Thousands of horses dying on racetracks
News and headlines for May 27 - June 2, 2023
These are some of the stories making headlines in animal protection:
This is my annual plea for your spider roommates:
If you have a spider in your house, obviously don’t kill them. But a spider advocate says you shouldn’t put them outside, either. Either leave them be or relocate them to another part of the house. Why?
People think they are doing the right thing by putting spiders outside so they “can presumably return to [their] natural lifestyle.”
This is a noble sentiment (and often requires quick reflexes), but... it may not achieve the desired result if the arachnid is a true house spider.
You can’t put something ‘back’ outside that was never outside in the first place... Although some house spider species can survive outdoors, most don’t do well there, and some... will perish rather quickly when removed from the protective indoor habitat. You’re not doing them a favor...
[O]nly about 5 percent of the spiders you see inside have ever set foot outdoors.
At our house, we either put up signs (as in the photo) or relocate them to safer rooms, especially given that Ziggy and Adam, our cats, do not subscribe to a coexist philosophy.
Bowie, a shy 15-week-old puppy, was killed by Los Angeles County animal control, despite a rescue group willing to accept him. Bowie’s Law would make sure this doesn’t happen again. It would require shelters to notify rescuers and adopters before killing an animal.
The legislation is now in the California Senate as AB 491. But AB 491 is stuck in the Senate Rules Committee, and only an overwhelming response of emails can get it out.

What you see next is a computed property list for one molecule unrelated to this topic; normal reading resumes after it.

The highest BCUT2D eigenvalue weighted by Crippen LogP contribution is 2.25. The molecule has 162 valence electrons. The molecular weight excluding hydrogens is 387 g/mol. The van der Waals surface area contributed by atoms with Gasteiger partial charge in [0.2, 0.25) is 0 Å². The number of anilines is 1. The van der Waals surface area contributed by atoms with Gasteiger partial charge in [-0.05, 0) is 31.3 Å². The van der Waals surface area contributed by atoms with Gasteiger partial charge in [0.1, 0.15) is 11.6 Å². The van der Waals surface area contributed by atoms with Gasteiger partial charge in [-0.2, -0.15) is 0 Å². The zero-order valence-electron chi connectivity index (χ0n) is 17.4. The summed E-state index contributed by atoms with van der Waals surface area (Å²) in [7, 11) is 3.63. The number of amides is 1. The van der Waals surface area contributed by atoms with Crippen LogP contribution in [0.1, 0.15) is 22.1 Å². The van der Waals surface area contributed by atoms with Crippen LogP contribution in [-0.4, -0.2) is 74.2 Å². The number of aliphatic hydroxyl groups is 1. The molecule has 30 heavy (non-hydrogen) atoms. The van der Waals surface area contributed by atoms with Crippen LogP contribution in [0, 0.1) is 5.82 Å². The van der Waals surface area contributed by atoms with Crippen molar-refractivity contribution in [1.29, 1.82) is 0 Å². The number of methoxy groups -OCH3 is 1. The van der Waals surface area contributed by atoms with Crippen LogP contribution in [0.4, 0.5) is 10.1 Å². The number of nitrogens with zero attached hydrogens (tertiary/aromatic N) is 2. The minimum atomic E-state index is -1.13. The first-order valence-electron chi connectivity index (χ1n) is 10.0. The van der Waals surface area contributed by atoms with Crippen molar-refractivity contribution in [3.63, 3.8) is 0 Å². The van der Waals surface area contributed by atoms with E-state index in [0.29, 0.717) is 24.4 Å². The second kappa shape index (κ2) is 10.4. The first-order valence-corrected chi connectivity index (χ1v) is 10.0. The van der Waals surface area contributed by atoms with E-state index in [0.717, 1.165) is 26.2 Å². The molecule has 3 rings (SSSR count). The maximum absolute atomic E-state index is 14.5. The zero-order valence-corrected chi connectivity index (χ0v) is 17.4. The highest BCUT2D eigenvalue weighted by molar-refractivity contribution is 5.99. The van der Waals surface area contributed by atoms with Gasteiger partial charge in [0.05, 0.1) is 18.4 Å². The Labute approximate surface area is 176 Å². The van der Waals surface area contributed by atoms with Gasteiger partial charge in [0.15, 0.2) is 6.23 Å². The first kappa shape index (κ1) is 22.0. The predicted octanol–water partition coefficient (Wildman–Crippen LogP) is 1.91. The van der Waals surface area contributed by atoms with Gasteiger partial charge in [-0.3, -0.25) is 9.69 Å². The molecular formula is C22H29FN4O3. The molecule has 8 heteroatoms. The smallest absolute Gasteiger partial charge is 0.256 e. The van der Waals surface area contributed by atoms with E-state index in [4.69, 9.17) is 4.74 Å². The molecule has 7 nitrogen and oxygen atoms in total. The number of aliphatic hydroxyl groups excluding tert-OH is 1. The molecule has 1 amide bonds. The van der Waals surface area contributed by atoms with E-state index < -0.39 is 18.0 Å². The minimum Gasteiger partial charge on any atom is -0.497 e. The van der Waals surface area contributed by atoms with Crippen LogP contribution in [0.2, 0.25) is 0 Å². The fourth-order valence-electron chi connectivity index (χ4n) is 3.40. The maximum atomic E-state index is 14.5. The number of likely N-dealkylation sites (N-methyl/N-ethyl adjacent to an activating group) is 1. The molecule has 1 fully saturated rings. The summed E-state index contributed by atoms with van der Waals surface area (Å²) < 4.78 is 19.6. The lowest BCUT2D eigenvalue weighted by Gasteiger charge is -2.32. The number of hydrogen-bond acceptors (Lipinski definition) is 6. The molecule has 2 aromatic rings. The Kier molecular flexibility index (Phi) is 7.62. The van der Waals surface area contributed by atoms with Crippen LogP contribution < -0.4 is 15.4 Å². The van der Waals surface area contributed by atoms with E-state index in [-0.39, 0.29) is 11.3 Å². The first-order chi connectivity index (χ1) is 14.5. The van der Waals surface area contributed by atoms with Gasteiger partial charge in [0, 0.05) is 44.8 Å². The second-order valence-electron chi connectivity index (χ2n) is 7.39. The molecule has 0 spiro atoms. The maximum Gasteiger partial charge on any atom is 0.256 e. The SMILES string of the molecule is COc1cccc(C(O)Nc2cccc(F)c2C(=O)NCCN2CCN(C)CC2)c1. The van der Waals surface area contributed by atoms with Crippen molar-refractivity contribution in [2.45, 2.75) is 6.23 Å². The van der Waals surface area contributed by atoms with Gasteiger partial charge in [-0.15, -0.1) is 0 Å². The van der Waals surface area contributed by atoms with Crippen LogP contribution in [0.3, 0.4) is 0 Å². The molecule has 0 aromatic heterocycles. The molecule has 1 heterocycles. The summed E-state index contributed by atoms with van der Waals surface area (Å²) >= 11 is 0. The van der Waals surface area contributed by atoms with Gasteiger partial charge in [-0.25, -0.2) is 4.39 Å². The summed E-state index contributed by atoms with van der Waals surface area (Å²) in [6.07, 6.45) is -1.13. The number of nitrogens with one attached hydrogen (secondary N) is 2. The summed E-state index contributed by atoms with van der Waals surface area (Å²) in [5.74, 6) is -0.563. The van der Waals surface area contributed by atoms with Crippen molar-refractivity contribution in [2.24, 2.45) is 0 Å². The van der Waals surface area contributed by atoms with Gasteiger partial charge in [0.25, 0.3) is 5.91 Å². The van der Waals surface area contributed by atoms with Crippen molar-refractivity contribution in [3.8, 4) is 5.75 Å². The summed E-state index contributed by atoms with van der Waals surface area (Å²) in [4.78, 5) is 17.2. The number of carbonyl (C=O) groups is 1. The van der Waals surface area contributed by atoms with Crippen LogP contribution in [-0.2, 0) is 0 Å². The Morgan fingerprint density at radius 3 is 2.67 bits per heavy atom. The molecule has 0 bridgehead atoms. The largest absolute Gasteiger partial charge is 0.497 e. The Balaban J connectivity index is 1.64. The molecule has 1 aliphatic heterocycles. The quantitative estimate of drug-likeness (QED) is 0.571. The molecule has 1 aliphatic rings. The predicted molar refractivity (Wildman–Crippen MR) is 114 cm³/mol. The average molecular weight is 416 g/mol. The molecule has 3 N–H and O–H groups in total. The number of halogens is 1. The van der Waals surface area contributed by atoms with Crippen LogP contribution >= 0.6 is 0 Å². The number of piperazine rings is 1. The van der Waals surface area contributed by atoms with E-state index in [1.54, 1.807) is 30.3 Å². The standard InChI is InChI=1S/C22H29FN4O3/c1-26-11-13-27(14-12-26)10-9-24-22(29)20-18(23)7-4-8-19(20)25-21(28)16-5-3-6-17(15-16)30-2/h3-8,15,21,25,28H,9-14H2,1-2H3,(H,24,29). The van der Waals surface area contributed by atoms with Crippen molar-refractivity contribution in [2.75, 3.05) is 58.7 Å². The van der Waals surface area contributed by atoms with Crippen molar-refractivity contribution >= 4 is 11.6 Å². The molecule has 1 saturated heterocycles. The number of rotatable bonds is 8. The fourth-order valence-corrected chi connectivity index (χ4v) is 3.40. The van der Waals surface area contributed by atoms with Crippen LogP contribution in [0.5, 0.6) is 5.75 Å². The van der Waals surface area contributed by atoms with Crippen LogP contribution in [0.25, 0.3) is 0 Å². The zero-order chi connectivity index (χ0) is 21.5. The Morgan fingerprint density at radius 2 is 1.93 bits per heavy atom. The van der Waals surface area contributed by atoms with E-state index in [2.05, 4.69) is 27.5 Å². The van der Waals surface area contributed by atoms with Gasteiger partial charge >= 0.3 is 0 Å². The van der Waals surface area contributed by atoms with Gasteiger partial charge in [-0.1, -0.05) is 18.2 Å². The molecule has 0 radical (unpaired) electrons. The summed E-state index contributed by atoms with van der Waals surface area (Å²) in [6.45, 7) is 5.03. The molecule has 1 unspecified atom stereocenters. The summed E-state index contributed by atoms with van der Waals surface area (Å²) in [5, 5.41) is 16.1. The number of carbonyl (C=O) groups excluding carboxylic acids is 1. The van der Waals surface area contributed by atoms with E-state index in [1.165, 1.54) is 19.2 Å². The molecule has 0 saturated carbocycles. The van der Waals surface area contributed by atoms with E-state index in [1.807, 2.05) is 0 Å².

Click here to cut and paste an email to all senators, including those on the Rules Committee.
The governor signed into law SB 38, which makes the rescue dog the “official state dog” of Delaware. Supporters hope the designation will boost adoptions.
Telemedicine for pets has wide-ranging benefits, including:
Expanding access to care;
Expanding access to care for pets living with people of limited financial means by reducing costs for such care;
Allowing shelters to reduce the number of animals who are surrendered because of medical concerns by helping people resolve those concerns cost-effectively; and,
Improving the care of animals already in shelters by expanding access for small to medium shelters that do not have onsite veterinarians.
It also reduces stress for animals who are shy, fearful and do not travel well.
Although there is no good argument for prohibiting it, veterinary medical associations tend to oppose it to protect industry profits at the expense of animals. Not only is doing so unethical, it is almost certainly illegal. The Dean of the University of California at Berkeley Law School says that such a prohibition is “a restriction on speech” because it deprives “veterinarians of the opportunity to speak with clients using modern telemedicine communication methods, like Zoom, that are available to doctors who care for human beings, and which have become increasingly valuable and essential tools to the delivery of safe and comprehensive healthcare.”
People can use telemedicine for themselves and their children, so why not for their pets?
Do you have what it takes to save lives?
The following communities are looking for someone to run their animal shelters: